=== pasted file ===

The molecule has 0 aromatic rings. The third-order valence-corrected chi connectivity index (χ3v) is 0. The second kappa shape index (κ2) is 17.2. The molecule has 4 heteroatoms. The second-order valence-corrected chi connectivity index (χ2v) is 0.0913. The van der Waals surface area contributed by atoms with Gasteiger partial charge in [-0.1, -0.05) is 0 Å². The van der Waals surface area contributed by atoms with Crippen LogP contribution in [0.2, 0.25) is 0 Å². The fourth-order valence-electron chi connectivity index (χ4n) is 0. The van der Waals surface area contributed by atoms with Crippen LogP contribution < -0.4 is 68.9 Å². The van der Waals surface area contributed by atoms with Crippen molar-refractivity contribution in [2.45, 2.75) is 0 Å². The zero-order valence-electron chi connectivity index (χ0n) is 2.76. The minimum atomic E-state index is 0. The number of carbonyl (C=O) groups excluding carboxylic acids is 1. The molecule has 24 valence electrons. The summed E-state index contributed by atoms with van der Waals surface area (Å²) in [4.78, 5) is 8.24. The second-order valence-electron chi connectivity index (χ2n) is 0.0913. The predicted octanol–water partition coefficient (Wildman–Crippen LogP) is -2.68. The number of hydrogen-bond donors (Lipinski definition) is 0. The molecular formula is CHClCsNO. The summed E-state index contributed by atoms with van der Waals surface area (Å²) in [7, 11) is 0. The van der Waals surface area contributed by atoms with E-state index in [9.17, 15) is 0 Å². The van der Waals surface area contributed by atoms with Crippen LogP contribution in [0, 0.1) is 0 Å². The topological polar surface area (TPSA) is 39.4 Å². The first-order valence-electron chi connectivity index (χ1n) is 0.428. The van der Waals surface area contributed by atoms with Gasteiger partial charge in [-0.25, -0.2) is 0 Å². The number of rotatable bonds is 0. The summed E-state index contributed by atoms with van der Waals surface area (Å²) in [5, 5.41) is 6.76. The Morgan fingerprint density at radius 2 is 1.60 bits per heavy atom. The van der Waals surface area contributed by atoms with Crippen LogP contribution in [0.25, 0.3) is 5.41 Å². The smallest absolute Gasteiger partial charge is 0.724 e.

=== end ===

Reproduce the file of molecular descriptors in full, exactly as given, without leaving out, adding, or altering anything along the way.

The molecule has 0 aromatic rings. The third-order valence-corrected chi connectivity index (χ3v) is 0. The second kappa shape index (κ2) is 17.2. The molecule has 4 heteroatoms. The second-order valence-corrected chi connectivity index (χ2v) is 0.0913. The van der Waals surface area contributed by atoms with Gasteiger partial charge in [-0.1, -0.05) is 0 Å². The van der Waals surface area contributed by atoms with Crippen LogP contribution in [0.2, 0.25) is 0 Å². The fourth-order valence-electron chi connectivity index (χ4n) is 0. The van der Waals surface area contributed by atoms with Crippen LogP contribution < -0.4 is 68.9 Å². The van der Waals surface area contributed by atoms with Crippen molar-refractivity contribution in [2.45, 2.75) is 0 Å². The zero-order valence-electron chi connectivity index (χ0n) is 2.76. The minimum atomic E-state index is 0. The number of carbonyl (C=O) groups excluding carboxylic acids is 1. The molecule has 24 valence electrons. The summed E-state index contributed by atoms with van der Waals surface area (Å²) in [4.78, 5) is 8.24. The second-order valence-electron chi connectivity index (χ2n) is 0.0913. The predicted octanol–water partition coefficient (Wildman–Crippen LogP) is -2.68. The number of hydrogen-bond donors (Lipinski definition) is 0. The molecular formula is CHClCsNO. The summed E-state index contributed by atoms with van der Waals surface area (Å²) in [7, 11) is 0. The van der Waals surface area contributed by atoms with E-state index in [9.17, 15) is 0 Å². The van der Waals surface area contributed by atoms with Crippen LogP contribution in [0, 0.1) is 0 Å². The topological polar surface area (TPSA) is 39.4 Å². The first-order valence-electron chi connectivity index (χ1n) is 0.428. The van der Waals surface area contributed by atoms with Gasteiger partial charge in [-0.25, -0.2) is 0 Å². The number of rotatable bonds is 0. The summed E-state index contributed by atoms with van der Waals surface area (Å²) in [5, 5.41) is 6.76. The Morgan fingerprint density at radius 2 is 1.60 bits per heavy atom. The van der Waals surface area contributed by atoms with Crippen LogP contribution in [0.25, 0.3) is 5.41 Å². The smallest absolute Gasteiger partial charge is 0.724 e.